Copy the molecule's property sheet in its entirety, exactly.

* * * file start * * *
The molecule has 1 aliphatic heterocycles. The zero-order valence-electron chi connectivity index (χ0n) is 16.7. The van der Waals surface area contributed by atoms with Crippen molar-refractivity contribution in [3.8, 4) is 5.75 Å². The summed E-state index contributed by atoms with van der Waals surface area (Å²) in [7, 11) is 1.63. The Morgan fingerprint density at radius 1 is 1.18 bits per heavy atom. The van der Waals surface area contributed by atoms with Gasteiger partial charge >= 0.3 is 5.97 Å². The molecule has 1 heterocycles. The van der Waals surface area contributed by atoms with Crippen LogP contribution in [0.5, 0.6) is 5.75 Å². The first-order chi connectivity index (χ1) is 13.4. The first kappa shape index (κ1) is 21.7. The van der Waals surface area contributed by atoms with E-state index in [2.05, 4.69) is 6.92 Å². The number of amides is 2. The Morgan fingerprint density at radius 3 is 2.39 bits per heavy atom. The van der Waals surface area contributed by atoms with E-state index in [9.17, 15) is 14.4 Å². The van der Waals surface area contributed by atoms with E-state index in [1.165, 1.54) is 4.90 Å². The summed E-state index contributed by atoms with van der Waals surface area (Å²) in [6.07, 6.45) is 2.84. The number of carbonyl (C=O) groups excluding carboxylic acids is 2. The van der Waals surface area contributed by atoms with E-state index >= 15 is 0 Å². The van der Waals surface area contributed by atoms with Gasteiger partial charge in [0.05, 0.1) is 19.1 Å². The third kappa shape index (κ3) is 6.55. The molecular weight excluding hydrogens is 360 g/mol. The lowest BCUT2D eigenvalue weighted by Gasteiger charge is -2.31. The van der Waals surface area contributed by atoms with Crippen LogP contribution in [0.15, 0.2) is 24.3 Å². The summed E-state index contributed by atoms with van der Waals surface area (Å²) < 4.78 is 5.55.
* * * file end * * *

The molecule has 1 aliphatic heterocycles. The zero-order valence-electron chi connectivity index (χ0n) is 16.7. The van der Waals surface area contributed by atoms with Crippen molar-refractivity contribution in [3.8, 4) is 5.75 Å². The summed E-state index contributed by atoms with van der Waals surface area (Å²) in [7, 11) is 1.63. The Morgan fingerprint density at radius 1 is 1.18 bits per heavy atom. The van der Waals surface area contributed by atoms with Gasteiger partial charge >= 0.3 is 5.97 Å². The molecule has 1 heterocycles. The van der Waals surface area contributed by atoms with Crippen LogP contribution in [0.5, 0.6) is 5.75 Å². The first-order chi connectivity index (χ1) is 13.4. The first kappa shape index (κ1) is 21.7. The van der Waals surface area contributed by atoms with E-state index in [2.05, 4.69) is 6.92 Å². The number of amides is 2. The Morgan fingerprint density at radius 3 is 2.39 bits per heavy atom. The van der Waals surface area contributed by atoms with E-state index in [9.17, 15) is 14.4 Å². The van der Waals surface area contributed by atoms with E-state index in [1.165, 1.54) is 4.90 Å². The summed E-state index contributed by atoms with van der Waals surface area (Å²) in [6.07, 6.45) is 2.84. The number of carbonyl (C=O) groups excluding carboxylic acids is 2. The van der Waals surface area contributed by atoms with E-state index >= 15 is 0 Å². The van der Waals surface area contributed by atoms with Gasteiger partial charge in [0.05, 0.1) is 19.1 Å². The third kappa shape index (κ3) is 6.55. The molecular weight excluding hydrogens is 360 g/mol. The lowest BCUT2D eigenvalue weighted by Gasteiger charge is -2.31. The van der Waals surface area contributed by atoms with Crippen LogP contribution in [0.15, 0.2) is 24.3 Å². The summed E-state index contributed by atoms with van der Waals surface area (Å²) < 4.78 is 5.55.